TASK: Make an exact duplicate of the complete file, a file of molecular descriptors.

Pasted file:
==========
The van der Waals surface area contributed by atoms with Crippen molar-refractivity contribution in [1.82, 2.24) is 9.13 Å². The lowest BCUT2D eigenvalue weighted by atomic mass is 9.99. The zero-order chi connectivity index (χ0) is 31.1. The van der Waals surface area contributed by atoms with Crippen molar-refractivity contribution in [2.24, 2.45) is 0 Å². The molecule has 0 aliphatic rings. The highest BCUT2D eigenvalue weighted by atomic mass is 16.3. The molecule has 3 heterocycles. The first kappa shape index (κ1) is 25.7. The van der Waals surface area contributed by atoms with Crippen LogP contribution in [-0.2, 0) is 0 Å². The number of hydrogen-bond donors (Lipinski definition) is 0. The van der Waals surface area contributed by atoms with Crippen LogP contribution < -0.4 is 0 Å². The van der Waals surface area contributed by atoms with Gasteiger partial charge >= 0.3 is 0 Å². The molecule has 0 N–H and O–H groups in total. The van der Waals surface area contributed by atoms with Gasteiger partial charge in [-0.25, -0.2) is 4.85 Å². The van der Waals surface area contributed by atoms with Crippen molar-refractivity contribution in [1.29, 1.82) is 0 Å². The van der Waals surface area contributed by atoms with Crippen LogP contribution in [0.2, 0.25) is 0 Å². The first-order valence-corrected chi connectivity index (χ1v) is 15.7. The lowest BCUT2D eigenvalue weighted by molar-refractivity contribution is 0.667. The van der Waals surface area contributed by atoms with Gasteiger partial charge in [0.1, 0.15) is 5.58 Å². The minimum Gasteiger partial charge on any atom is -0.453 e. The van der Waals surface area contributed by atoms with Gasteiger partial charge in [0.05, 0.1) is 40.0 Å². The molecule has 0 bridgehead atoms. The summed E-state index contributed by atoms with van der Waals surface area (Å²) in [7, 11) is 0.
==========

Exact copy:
The van der Waals surface area contributed by atoms with Crippen molar-refractivity contribution in [1.82, 2.24) is 9.13 Å². The lowest BCUT2D eigenvalue weighted by atomic mass is 9.99. The zero-order chi connectivity index (χ0) is 31.1. The van der Waals surface area contributed by atoms with Crippen molar-refractivity contribution in [2.24, 2.45) is 0 Å². The molecule has 0 aliphatic rings. The highest BCUT2D eigenvalue weighted by atomic mass is 16.3. The molecule has 3 heterocycles. The first kappa shape index (κ1) is 25.7. The van der Waals surface area contributed by atoms with Crippen LogP contribution in [-0.2, 0) is 0 Å². The number of hydrogen-bond donors (Lipinski definition) is 0. The van der Waals surface area contributed by atoms with Crippen LogP contribution < -0.4 is 0 Å². The van der Waals surface area contributed by atoms with Gasteiger partial charge >= 0.3 is 0 Å². The molecule has 0 N–H and O–H groups in total. The van der Waals surface area contributed by atoms with Gasteiger partial charge in [-0.25, -0.2) is 4.85 Å². The van der Waals surface area contributed by atoms with Crippen molar-refractivity contribution in [1.29, 1.82) is 0 Å². The van der Waals surface area contributed by atoms with Crippen LogP contribution in [0.2, 0.25) is 0 Å². The first-order valence-corrected chi connectivity index (χ1v) is 15.7. The lowest BCUT2D eigenvalue weighted by molar-refractivity contribution is 0.667. The van der Waals surface area contributed by atoms with Gasteiger partial charge in [0.1, 0.15) is 5.58 Å². The minimum Gasteiger partial charge on any atom is -0.453 e. The van der Waals surface area contributed by atoms with Gasteiger partial charge in [0.05, 0.1) is 40.0 Å². The molecule has 0 bridgehead atoms. The summed E-state index contributed by atoms with van der Waals surface area (Å²) in [7, 11) is 0.